Soy: Magic Bean or Tragic Bean?

Wednesday, April 13, 2011 | 0 comments »

By Denis Faye

This just in: Soy prevents cancer. Soy lowers "bad" cholesterol. Soy prevents osteoporosis. Hooray! Bring on the tofu!

Wait! More breaking news: Soy suppresses thyroid function. Soy hinders testosterone. Soy causes cancer. Oh, no! Looks like it's back to beef burgers for me.

Welcome to the food wars. On one side, big business tells us what to eat. On the other side, watchdog groups tell us we're being poisoned. From the wings, the media screams about the battle at the top of its lungs. In the middle stands our poor diet, constantly scrutinized. Sooner or later, everything we eat is either branded the next superfood fad or the devil incarnate. Every now and then, a food comes along that gets to be both. Ladies and gentlemen, I give you soy.

Then and now

The soybean, which comes from East Asia, made its way to the United States in 1804. Through the 1930s, its primary use was as livestock feed. But in the last 70 years, things have changed. America is now the world's foremost soybean producer, and from an economical standpoint, soybeans are one of the world's most important legumes.

In much the same way one of America's other big crops, corn, has found its way into just about every packaged food in the country in the form of high-fructose corn syrup, the food industry has come up with all kinds of inventive uses for soy. It's used to make paints, glues, bug sprays, and food. And we're not just talking tofu here. From soy milk to cereals to protein bars to meat substitutes, the stuff is everywhere.

The good news and the bad news

Because the soybean is such an economic powerhouse, it's often in the spotlight. The FDA states that soy is a "complete protein," meaning that it's just as good as meat, eggs, and dairy in fulfilling your amino acid needs. Is this true, or has the soybean lobby just leaned on the FDA to say that? And what of the "miracle food" claims—are they true?

Of course, these positive claims are followed by crusaders who are attempting to bring down the soy monolith. How can these opposing claims also be true? After all, scientific studies are infallible, right?

Not so much. It's an incredibly difficult topic to get the straight dope on, and an incredibly easy topic to manipulate. So trying as best as possible not to buy into any hype, let's take a look at soy.

The Asian argument

The first argument out from the pro-soy lobby is, "Look at Asia! They've been eating soy for centuries and they're super-healthy!"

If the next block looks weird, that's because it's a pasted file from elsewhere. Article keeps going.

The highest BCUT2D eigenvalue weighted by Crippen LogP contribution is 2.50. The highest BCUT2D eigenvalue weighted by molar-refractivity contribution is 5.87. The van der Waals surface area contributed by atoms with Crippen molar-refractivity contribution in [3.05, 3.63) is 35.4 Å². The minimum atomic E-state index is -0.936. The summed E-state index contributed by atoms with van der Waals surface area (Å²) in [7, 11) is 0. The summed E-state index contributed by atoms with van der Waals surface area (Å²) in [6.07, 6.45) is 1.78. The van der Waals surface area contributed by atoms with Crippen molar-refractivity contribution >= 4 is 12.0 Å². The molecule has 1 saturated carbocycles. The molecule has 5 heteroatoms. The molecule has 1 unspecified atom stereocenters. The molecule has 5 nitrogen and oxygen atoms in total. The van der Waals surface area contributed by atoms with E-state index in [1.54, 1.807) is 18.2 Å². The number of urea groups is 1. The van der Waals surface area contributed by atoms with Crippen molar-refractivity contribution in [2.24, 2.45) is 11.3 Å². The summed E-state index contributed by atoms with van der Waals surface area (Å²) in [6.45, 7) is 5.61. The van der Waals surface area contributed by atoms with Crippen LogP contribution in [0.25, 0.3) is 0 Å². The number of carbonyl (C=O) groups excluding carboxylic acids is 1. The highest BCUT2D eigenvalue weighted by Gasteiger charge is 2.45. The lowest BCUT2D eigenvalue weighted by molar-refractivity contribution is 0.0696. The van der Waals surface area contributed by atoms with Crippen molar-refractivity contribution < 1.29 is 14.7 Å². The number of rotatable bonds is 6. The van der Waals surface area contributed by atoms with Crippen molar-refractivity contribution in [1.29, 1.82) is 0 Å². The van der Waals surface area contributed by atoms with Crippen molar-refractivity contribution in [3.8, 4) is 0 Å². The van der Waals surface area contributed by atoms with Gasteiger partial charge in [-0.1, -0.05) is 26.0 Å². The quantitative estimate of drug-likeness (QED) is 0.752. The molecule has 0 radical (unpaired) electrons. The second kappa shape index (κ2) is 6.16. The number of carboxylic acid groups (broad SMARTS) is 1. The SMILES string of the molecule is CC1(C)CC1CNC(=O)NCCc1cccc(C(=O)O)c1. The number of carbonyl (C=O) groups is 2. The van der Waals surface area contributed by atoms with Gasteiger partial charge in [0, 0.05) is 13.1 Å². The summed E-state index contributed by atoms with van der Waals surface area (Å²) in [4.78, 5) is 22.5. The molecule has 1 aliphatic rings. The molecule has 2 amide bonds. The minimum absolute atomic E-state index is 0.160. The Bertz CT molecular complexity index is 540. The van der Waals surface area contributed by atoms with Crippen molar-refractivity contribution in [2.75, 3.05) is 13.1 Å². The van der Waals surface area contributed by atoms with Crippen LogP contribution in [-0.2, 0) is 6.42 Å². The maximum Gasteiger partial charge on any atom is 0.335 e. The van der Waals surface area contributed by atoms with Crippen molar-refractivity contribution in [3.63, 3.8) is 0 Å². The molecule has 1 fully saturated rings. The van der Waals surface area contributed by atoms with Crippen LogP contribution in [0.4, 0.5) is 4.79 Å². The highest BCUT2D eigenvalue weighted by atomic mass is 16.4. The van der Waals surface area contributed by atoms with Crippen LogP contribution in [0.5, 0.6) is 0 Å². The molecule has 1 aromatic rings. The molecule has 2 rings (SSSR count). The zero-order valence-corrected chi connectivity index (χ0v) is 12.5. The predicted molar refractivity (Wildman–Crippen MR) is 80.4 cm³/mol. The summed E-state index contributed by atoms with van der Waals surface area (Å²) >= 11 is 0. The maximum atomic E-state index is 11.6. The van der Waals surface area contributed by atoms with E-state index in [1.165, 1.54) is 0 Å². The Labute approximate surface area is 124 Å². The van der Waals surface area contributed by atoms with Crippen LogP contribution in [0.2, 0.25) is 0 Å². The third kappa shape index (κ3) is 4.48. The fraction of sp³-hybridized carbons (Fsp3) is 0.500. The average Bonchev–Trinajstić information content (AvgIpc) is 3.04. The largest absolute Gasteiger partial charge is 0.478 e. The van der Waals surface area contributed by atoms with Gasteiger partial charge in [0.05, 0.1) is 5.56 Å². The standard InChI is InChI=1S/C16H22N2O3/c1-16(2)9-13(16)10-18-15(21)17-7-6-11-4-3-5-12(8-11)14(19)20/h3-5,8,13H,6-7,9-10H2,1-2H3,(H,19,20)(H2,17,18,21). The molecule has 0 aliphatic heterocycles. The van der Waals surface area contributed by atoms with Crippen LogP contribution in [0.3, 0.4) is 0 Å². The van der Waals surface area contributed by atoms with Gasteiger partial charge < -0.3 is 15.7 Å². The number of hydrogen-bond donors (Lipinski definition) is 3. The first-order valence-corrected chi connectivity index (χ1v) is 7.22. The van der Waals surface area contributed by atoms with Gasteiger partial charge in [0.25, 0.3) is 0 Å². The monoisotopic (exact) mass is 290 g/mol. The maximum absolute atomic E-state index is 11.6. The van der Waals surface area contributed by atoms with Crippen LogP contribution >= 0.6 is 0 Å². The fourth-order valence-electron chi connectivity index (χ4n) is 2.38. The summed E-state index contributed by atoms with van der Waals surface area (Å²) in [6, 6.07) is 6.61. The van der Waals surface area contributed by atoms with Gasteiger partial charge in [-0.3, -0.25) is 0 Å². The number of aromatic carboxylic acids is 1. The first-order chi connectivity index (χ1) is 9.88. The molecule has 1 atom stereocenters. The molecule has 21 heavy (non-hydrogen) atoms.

Generalizations aside, this is true, except Asian cultures don't go all Coneheads on the stuff, consuming vast quantities. A 1990 study from Cornell University concluded that the average Chinese diet consisted of between 0 and 58 grams of soy a day, with the average being 13 grams—or about half an ounce.

In much the same way that the French can pull off eating creamy cheeses and chocolate and remain thin, the secret to eating anything, healthy or decadent, is moderation.


Above and beyond any claims that soy is a miracle cure for anything, it's important to remember that its primary function in most people's diets is to provide a lean, meat-free protein. How well does it do this? According to the Food and Agriculture Organization and World Health Organization (FAO/WHO), it does just fine.

In 1989, the FAO/WHO developed the Protein Digestibility Corrected Amino Acid Score, a method of measuring protein values in human nutrition. Eggs, milk, and soy all score a 1.0, the best possible. Beef scores .92 and peanuts score .52.

So purely from a macronutrient standpoint, soy looks to be good stuff. Yet for some reason we seem determined to ruin it. Sure, the protein is still there in soy sausage or fake bacon or faux chicken, but now there's also sodium, plus the huge laundry list of chemicals it took to morph the soy into resembling the food it's trying to imitate or replace. A tolerable soy burger has 230 mg of sodium—10 percent of the recommended daily allowance. An even saltier option, like the 2.5 oz. Boca Burger® All American Classic, has 500 mg. By way of comparison, a 2.5 oz. beef patty only has about 55 mg of sodium.

So if you're looking for protein, stick to soybeans, tofu, and soy milk and leave the meat substitutes alone.


Soybeans are also one of the very few nonanimal sources (along with flax and canola) of omega-3 fatty acids, which help the body with brain function, as well as growth and development. So especially for vegetarians, consuming soy to get your omega-3s is worth considering.

Fermentation celebration